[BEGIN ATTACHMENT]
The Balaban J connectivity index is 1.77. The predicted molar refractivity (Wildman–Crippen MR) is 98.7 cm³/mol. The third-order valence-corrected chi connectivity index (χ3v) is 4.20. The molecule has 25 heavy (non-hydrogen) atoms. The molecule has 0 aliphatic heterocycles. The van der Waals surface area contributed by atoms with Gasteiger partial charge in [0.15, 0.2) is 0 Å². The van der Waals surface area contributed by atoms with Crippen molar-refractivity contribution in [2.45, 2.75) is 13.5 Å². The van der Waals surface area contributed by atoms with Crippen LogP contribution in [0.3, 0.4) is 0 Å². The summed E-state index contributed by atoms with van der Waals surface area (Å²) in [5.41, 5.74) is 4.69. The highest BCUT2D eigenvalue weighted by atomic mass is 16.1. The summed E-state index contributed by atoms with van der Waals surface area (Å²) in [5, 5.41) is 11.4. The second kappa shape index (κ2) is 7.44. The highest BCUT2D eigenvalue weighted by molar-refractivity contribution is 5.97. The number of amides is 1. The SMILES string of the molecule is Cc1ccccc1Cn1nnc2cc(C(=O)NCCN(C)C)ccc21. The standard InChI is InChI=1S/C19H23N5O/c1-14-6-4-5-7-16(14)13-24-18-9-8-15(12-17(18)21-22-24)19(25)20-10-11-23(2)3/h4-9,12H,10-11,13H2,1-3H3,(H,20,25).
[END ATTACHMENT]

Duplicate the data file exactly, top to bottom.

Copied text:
The Balaban J connectivity index is 1.77. The predicted molar refractivity (Wildman–Crippen MR) is 98.7 cm³/mol. The third-order valence-corrected chi connectivity index (χ3v) is 4.20. The molecule has 25 heavy (non-hydrogen) atoms. The molecule has 0 aliphatic heterocycles. The van der Waals surface area contributed by atoms with Gasteiger partial charge in [0.15, 0.2) is 0 Å². The van der Waals surface area contributed by atoms with Crippen molar-refractivity contribution in [2.45, 2.75) is 13.5 Å². The van der Waals surface area contributed by atoms with Crippen LogP contribution in [0.3, 0.4) is 0 Å². The summed E-state index contributed by atoms with van der Waals surface area (Å²) in [5.41, 5.74) is 4.69. The highest BCUT2D eigenvalue weighted by atomic mass is 16.1. The summed E-state index contributed by atoms with van der Waals surface area (Å²) in [5, 5.41) is 11.4. The second kappa shape index (κ2) is 7.44. The highest BCUT2D eigenvalue weighted by molar-refractivity contribution is 5.97. The number of amides is 1. The SMILES string of the molecule is Cc1ccccc1Cn1nnc2cc(C(=O)NCCN(C)C)ccc21. The standard InChI is InChI=1S/C19H23N5O/c1-14-6-4-5-7-16(14)13-24-18-9-8-15(12-17(18)21-22-24)19(25)20-10-11-23(2)3/h4-9,12H,10-11,13H2,1-3H3,(H,20,25).